Throughout his long career, Stewart Copeland, former drummer for the Police, has continued to spread his talents across many fields, frequently surprising fans with what he accomplishes next. Whether recording as his alter ego Klark Kent as he did in 1980, making movie soundtracks or creating groundbreaking orchestral scores – as he did for Ben-Hur: A Tale of The Christ – Copeland is not just one of the best drummers of all time, but one of the most creative and experimental too. Copeland’s ever-exploring nature is on full display with his latest project, Gizmodrome, a genre-busting rock album from the group of the same name, which features him drumming and singing alongside friends Adrian Belew, Mark King and Vittorio Cosma. What began as a simple gathering of friends in Italy with no agenda or rules is now a full-fledged album due Sept. 15 – as well as plans for a tour and a follow up.
BMI caught up with the ever-busy multihyphenate to talk about his latest project, blending old-school techniques with new-school technology and the best way to inspire creativity with collaborators.
Last time BMI caught up with you, you were scoring Ben-Hur. Why this project right now?
Well, it completely came from left field. It was not on my agenda. I had a perfectly good working plan which was going spiffily. I was playing Ben-Hur with orchestras across America and Europe. And my other [orchestral] piece Tyrant’s Crush as well. But then I got a call from some old friends in Italy who suggested that I go record an album of something I’d been doing as a hobby for a decade or so. That hobby was going to Italy every summer and doing concerts there – playing the Italian summer concerts that are all outdoors either on the grounds of a palazzo or a castle or on a piazza. And they’re just great shows to play. I’d been doing that with my buddy Vittorio Cosma under the name Gizmo, really without any agenda – no promotion, no products, no campaign, just doing shows under the Italian sky. The only agenda was pasta. My day job was the big orchestral stuff. Like I say, the trajectory was following its course perfectly.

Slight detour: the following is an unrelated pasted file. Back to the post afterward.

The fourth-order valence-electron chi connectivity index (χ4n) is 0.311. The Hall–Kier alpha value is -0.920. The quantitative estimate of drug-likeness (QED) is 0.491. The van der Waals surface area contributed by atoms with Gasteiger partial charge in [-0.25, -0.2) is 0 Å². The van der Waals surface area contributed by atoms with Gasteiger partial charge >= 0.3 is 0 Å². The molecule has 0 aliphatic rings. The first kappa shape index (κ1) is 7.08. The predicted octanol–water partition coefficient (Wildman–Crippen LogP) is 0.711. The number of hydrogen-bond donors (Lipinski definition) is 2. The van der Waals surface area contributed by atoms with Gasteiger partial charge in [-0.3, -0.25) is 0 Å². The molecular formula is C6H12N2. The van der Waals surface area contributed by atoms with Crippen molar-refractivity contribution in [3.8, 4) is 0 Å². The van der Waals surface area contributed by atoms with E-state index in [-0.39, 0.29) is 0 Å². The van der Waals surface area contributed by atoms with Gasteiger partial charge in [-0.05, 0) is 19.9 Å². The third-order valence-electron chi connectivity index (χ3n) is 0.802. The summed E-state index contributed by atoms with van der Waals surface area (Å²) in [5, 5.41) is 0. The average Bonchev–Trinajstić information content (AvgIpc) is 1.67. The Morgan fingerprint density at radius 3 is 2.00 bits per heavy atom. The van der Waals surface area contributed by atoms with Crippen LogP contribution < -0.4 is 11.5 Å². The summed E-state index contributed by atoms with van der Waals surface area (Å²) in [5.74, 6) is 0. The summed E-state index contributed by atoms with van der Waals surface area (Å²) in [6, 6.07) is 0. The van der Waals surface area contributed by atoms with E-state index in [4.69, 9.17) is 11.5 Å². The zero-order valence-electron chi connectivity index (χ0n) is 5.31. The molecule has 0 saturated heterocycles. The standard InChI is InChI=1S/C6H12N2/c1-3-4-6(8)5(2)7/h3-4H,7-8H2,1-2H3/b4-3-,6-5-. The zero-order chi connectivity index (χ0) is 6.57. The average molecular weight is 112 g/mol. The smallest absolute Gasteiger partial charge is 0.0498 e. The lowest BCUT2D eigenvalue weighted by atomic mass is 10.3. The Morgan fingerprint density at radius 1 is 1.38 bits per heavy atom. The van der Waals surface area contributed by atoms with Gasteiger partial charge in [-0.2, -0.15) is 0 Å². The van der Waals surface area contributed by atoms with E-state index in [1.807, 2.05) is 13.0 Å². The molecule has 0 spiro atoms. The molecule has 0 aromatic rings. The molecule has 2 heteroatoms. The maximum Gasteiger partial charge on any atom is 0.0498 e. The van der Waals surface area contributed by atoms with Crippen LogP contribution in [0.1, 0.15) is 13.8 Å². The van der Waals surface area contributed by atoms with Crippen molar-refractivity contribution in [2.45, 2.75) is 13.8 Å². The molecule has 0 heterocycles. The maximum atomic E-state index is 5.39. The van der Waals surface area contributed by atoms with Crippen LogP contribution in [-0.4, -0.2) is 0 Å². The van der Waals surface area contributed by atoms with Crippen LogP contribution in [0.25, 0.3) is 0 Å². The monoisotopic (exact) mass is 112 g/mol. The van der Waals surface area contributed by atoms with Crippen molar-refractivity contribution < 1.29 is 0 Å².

But then came a call from my Italian chum saying, ‘Listen there’s a record company interested in recording this stuff that you’ve been doing.’ And I said, ‘Heck why not?’ And my friend Vittorio said, ‘Why don’t we get Adrian Belew?’ And my response was, ‘Of course! And if we’re going to raise the stakes like that, let’s call Mark.’ And so a few phone calls later we soon found ourselves on our way to Milan to record this record, which we did really quickly in just a wild frenzy of enthusiasm and inspiration. Over two summers. We had two sessions and just blasted through making this record. Okay, the agenda wasn’t so much pasta as it was just doing something that we think is really cool. We just made the record on instinct. Like I say, this rock album with me singing was not on my radar at all. It just came and happened. Life’s like that sometimes.
It seems like a big theme of this record was about staying connected to joy and fun and exploration. Would you say that’s the message or takeaway?
Yeah, very much so. I couldn’t afford these guys to play on my record even though that’s sort of what got them in the studio. But once they were there, my mission was to infuse them with the feeling of this being their record. And this being a band. And that’s the way you get the real creativity from players like this, by switching on their core of artistry and creativity rather than telling them what to play. And so, the first rule to be dispensed with was the sanctity of composing. Even though I wrote the songs and had a pristine idea of how they should be in my head, they could only be improved by Adrian Belew and his deep creativity being applied to it. And so, all of the songs with the input from these guys are a two-way street. They made the songs better and their contribution to the songs made them feel better about digging deeper into their creative resources.
How’s the drum work on this album different from what we’ve known from you?
Well, it’s a little less retrained. In making pop music as I’ve done in the past, all the parts are very much in service of the song. And a lot of great music has been made with that format, and it’s a really great way to make pop music. Our brief was a little bit different in the Gizmodrome. We were there to just blast and see what kind of frenzy we could induce as players. And then some poor singer is going to have to sing over all of it. Well, since that’s me we’re going to be fine. I could ride this horse. And so the playing is generally way less disciplined. It’s inspired by what Mark’s doing on the bass and Adrian’s doing on the guitar. It’s a frenzy. When the singer dude comes on the mic, he’s got to just deal with it.
You’ve said that a lot of this project had to do with the fact that you all were all together. Is that a rebuttal of the electronic, collaborating-by-email process? How did recording together influence the music?